Some riders change their horse, they change their saddle, they change their teacher; they never change themselves.

                  Remember the horse does all the work, we just sit there and look pretty.

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                  • #10
                    Originally posted by My Two Cents View Post
                    APROPOS - Horses and Riders by Hans Senn. A true horseman who was an amazing teacher. I keep his book in my grooming box, and on days I don't have a lesson, I open to a random page before each ride, and it gives me lines (thoughts) to work on during that ride. Hans actually passed away just recently, but every line I read, I can hear him say!
                    Oh no...I hadn't heard about Hans! I used to live in MN, and knew him and Carole (not well, but everyone knew Hans). He was a treasure!

                    And yes definately read APROPOS....a beautiful collection of Hans wisdom.
                    Last edited by TBMaggie; Dec. 4, 2010, 08:48 PM.

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                    • #11
                      Originally posted by Foxtrot's View Post
                      A little teeny book by Charles der Kunffy called "The Ethics and Passions of Dressage". More like a book of philosophical descriptions rather than a how-to
                      book but a neat chapter of one liners, such as: The head must hang like a chandelier from the neck. Without elbows there is no riding. Where knowledge ends,brutality begins, and more. A book you can open on any page and read something that you can get something from.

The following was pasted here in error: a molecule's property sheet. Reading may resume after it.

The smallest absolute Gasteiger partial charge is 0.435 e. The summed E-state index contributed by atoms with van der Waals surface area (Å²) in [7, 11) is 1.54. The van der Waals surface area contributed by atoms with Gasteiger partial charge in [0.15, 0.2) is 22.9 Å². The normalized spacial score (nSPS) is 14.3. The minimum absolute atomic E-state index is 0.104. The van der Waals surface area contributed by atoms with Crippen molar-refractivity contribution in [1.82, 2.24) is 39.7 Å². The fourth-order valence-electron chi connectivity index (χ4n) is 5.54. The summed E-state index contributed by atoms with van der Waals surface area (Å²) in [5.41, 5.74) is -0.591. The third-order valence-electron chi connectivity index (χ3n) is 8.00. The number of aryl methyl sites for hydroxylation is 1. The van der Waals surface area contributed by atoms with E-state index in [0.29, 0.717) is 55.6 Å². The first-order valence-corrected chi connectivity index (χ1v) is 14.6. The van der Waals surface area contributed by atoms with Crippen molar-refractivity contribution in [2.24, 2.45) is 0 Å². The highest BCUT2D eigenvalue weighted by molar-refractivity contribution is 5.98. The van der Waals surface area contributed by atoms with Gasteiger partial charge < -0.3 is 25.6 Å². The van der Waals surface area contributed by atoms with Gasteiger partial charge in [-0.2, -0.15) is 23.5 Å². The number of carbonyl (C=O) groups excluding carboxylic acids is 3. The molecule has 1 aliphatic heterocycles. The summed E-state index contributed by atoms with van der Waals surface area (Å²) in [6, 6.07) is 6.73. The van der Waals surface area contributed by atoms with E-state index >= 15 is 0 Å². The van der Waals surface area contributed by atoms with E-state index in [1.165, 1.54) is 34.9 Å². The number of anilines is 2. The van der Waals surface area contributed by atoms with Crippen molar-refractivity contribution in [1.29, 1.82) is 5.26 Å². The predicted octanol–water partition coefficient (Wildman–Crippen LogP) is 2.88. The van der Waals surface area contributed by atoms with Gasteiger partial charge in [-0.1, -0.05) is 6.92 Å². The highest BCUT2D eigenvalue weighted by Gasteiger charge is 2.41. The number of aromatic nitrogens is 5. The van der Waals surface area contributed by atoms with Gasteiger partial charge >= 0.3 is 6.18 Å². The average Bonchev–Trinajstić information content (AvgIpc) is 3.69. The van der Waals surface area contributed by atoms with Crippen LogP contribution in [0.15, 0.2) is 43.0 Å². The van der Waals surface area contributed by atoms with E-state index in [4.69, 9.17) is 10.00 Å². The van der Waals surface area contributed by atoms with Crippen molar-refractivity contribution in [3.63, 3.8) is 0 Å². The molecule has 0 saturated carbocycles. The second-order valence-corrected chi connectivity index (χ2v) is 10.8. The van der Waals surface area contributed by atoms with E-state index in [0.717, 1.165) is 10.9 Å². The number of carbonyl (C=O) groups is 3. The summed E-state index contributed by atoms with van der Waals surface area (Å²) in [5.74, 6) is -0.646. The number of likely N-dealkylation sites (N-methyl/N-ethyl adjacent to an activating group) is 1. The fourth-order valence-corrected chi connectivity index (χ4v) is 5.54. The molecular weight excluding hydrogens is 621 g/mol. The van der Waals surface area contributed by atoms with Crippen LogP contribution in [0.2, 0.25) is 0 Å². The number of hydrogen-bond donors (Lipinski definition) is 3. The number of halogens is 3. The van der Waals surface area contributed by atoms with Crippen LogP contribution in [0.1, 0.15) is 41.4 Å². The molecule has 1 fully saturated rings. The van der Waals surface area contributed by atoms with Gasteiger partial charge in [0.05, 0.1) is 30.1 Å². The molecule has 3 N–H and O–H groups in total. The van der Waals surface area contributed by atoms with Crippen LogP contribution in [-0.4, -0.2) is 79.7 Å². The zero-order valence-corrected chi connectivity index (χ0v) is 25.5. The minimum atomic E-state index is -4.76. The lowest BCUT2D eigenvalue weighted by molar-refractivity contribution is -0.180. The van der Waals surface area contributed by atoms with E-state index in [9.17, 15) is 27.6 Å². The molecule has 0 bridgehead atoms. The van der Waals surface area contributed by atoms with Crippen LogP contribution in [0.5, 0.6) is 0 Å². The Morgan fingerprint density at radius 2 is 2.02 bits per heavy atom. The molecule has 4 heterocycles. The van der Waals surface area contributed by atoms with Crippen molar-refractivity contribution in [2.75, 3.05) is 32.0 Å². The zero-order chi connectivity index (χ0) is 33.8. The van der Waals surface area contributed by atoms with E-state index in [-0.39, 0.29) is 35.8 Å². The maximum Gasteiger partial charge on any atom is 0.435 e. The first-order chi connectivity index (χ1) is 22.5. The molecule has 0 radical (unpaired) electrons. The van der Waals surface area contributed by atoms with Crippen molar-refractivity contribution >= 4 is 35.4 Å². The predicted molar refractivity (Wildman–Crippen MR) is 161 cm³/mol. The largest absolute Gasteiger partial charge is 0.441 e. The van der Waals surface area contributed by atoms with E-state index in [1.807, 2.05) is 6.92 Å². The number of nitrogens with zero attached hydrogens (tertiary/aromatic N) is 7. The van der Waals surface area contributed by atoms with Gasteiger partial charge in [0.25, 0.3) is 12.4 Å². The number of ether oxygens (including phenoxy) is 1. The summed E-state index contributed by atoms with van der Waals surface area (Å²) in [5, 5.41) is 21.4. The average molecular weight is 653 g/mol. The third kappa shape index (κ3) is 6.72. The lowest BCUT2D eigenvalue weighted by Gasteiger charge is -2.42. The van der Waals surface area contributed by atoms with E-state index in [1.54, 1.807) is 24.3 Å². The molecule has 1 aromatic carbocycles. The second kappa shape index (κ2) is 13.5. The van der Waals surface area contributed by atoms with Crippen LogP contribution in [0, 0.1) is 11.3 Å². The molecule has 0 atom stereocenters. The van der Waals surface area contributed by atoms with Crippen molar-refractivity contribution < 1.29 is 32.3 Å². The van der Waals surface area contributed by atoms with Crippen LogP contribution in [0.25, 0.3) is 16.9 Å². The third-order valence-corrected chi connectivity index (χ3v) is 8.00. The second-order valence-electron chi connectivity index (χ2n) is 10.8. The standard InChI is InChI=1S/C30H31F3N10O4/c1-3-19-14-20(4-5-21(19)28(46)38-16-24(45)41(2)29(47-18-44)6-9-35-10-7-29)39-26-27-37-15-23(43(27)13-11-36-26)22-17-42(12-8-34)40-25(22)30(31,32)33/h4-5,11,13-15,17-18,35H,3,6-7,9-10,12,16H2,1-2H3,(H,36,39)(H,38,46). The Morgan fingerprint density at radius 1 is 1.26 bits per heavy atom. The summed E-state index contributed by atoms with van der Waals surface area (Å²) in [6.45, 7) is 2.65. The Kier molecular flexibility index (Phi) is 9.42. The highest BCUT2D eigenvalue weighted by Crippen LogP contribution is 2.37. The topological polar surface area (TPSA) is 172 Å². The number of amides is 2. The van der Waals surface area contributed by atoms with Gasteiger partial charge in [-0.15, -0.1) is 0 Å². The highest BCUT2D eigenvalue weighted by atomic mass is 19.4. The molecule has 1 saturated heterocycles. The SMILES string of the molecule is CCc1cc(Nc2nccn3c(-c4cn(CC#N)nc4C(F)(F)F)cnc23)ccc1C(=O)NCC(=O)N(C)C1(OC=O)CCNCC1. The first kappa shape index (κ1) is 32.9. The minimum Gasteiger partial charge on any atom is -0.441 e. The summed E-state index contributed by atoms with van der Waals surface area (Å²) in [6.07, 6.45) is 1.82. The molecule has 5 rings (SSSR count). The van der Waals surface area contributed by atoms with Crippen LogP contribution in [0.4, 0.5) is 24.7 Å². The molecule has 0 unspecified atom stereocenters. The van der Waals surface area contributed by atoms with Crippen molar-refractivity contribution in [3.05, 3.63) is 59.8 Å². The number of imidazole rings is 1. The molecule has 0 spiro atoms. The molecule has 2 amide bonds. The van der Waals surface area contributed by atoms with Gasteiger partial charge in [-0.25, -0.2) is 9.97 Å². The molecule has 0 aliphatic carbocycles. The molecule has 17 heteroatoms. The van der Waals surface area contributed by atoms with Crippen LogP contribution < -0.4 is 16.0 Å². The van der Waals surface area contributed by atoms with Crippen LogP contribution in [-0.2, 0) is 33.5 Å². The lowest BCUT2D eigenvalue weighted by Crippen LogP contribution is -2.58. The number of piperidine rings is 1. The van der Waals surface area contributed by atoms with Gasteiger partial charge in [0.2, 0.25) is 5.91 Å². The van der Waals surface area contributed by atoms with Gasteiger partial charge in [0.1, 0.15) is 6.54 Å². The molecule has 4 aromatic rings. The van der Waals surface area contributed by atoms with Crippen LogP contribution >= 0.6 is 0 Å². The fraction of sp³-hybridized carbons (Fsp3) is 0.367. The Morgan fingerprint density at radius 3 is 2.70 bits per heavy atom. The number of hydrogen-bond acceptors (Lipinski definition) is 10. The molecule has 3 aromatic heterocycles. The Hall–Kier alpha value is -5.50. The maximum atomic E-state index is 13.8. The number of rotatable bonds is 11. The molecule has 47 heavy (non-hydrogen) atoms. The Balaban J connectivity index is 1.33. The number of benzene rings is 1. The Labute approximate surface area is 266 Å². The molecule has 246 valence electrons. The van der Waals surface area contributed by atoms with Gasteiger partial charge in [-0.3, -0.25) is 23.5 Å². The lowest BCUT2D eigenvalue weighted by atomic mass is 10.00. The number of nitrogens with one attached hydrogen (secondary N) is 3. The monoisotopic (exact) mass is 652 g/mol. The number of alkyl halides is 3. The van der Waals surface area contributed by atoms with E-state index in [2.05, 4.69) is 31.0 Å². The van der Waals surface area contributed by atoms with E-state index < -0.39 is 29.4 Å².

This is an excellent book and the first one in my library that I give to new riders to read.
                      Visit Sonesta Farms website at www.sonestafarms.com or our FaceBook page at www.facebook.com/sonestafarms. Also showing & breeding Cavalier King Charles Spaniels.

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                      • #12
                        Podhajsky's My Horses My Teachers
                        \"Have a heart that never hardens, a temper that never tires, and a touch that never hurts.\" Charles Dickens

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                        • #13
                          Dressage Riding- Richard Watjen .My spelling might be off on his last name.
                          Years ago when i went up to Michael Poulins farm in Waterville,maine he suggested this book to me.
                          It tells you everything you need to know.

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                          • #14
                            Jane Savoie books

                            Lendon Gray's Step-by-Step book (from articles in PH)

                            Taking Up the Reins, Priscilla Endicott (a MUST read) Amazon has access to some copies.

                            Dressage Rider's Survival Guide, Margaret Odgers (a fun read with a lot of truth in it).

                            Dressage Unscrambled, Bill Woods (also a fun read but with lots of snippets of truth). If you get nothing else out of it (which I doubt) you will learn that no matter how badly you screw up a test, someone else has outdone you before.